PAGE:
We'll be talking about blondes again today. You've probably heard of the movie "The Seven Year Itch." That's the one where the famous picture of Marilyn Monroe with her white dress blowing up in the wind comes from. The name of Marilyn's character in that movie is "The Girl." Maybe she has a name, maybe she has a story, maybe she has something to offer, but no one really cares. All she's allowed to be is "The Girl", a beautiful object onto which others can project what they will. So maybe we're not exactly talking about blondes, but more about women who play "The Girl." It just so happens that a disproportionate number of these women happen to be blonde. "The Dumb Blonde" is just "The Girl" wearing a blonde wig.
Serena van der Woodsen and her many predecessors, including Elle Woods, Daisy Buchanan, and Marilyn Monroe, are examples of beautiful women of great intelligence and substance who frequently played dumb because it was what everyone wanted, because it was easy. Daisy said it best in her famous line from "The Great Gatsby": "That's the best thing a girl can be in this world, a beautiful little fool." So maybe playing "The Girl" is a betrayal of yourself. It's not like anyone was particularly interested in the "real you" anyway. Marilyn always aspired to be a more "serious" actress, but her more dramatic roles (in movies such as "The Misfits" and "River of No Return") were never nearly as successful as the dumb blonde characters that made her rich, famous, and miserable.
Perhaps you think that Daisy's prophecy might be outdated in a world of Hillary Rodham Clintons and Tina Feys. (BTW, let it be known that I absolutely worship Hillary and fully intend to do a review on her favorite perfume, the ballbusting Angel by Thierry Mugler, sometime soon.) If so, please consider Daisy's modern-day equivalent, Serena. Serena's best friend, Blair Waldorf, is a bit of a Hillary. She's undeniably intelligent, a bit prickly, and the top student at their prestigious high school. Blair has one, all-consuming dream: Yale University. Serena, on the other hand, is considered to be less of an intellectual and more of the lovable whore-next-door. Which one do you think gets into Yale? If you answered "Blair", you have not been listening very closely.
Oh, Blair. So close, yet so far.
Ever since Marilyn Monroe answered "Just a few drops of Chanel No. 5, of course" to the question of what she wore to bed, she has been the person most closely associated with the world's most famous perfume. However, Marilyn's answer has always been a complete mystery to me. Created in 1921 by Ernest Beaux, Chanel No. 5 is many things- fresh, slightly powdery, golden in personality- but it is absolutely not sexy. Why would Marilyn, whose sex symbol persona endures almost 50 years after her death, have worn a perfume that is so resolutely unseductive? Perhaps her seemingly incongruous perfume choice gives us a glimpse at the person behind the persona. Maybe No. 5 spoke to who Marilyn really was behind the makeup and the body. Of course it's just a theory, but if it were true, then Marilyn's inner self would have been radiant indeed.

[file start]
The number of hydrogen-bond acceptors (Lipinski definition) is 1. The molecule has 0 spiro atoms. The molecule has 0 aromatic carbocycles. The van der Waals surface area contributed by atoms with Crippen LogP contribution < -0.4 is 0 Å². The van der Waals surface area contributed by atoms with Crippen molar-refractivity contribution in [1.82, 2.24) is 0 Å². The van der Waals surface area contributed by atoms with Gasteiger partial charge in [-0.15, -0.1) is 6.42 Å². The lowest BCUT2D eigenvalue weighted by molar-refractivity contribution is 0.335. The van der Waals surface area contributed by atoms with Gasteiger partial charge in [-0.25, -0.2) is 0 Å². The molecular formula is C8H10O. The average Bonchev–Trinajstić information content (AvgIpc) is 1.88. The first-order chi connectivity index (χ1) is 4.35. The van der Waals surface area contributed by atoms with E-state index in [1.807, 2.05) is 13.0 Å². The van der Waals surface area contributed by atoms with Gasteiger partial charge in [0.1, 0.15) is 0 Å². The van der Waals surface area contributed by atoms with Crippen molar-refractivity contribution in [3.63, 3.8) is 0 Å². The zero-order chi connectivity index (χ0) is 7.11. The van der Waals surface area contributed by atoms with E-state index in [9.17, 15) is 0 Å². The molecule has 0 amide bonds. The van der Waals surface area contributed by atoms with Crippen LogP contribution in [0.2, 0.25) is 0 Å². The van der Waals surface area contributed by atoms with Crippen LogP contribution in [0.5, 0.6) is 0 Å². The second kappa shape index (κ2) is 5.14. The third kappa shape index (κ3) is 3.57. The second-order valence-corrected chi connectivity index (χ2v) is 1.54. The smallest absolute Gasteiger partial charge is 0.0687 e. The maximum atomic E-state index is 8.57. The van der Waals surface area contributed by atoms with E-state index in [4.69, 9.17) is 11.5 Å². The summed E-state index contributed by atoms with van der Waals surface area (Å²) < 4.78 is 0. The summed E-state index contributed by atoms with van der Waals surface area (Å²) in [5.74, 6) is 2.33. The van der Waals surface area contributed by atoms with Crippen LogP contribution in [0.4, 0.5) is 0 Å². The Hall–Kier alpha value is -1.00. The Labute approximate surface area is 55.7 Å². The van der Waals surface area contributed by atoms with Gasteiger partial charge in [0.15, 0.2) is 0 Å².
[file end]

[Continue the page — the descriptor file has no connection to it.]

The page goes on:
Beaux, the perfumer behind No. 5, is said to have been inspired by the fresh smell of the lakes in the Arctic Circle (where he was stationed in World War I). The result is a perfume that evokes a bright sun shining down on these lakes, a warm, golden scent that also somehow smells pure and hopeful. No. 5 is an extremely comforting smell, and I imagine it is this cozy, reassuring aspect that endeared it to Marilyn, who had a notoriously troubled childhood and struggled with schizophrenia and an addiction to prescription drugs as as an adult. Finally we come to the dark side of playing "The Girl." Is Marilyn alive today to enjoy her enormous fame? No. She committed suicide at the age of 36, alone in the bathroom.
I own two bottles of No. 5- a small bottle of vintage parfum from my mother and the Eau de Toilette. Although I know that the parfum is very valuable, I don't wear it as often. It has a very strong indolic jasmine note that I don't much care for. By the way, "indolic" is a synonym for "fecal". You learned a new word today! Wearing No. 5 reminds me that the easy way does not always end well. That there is great danger in allowing oneself to be defined by others, and that it is critical to have a strong sense of self. Actually, I just remembered a very concrete connection between Serena and Marilyn. Last episode, when Maureen, the married congressman's wife, was trying to convince Serena to be the congressman's mistress, she said, "I'll be Jackie and you'll be Marilyn." Serena's refusal made me the proudest I've been of her all season.
Maureen, I served with Jackie Kennedy, I knew Jackie Kennedy, Jackie Kennedy was a friend of mine. Maureen, you're no Jackie Kennedy.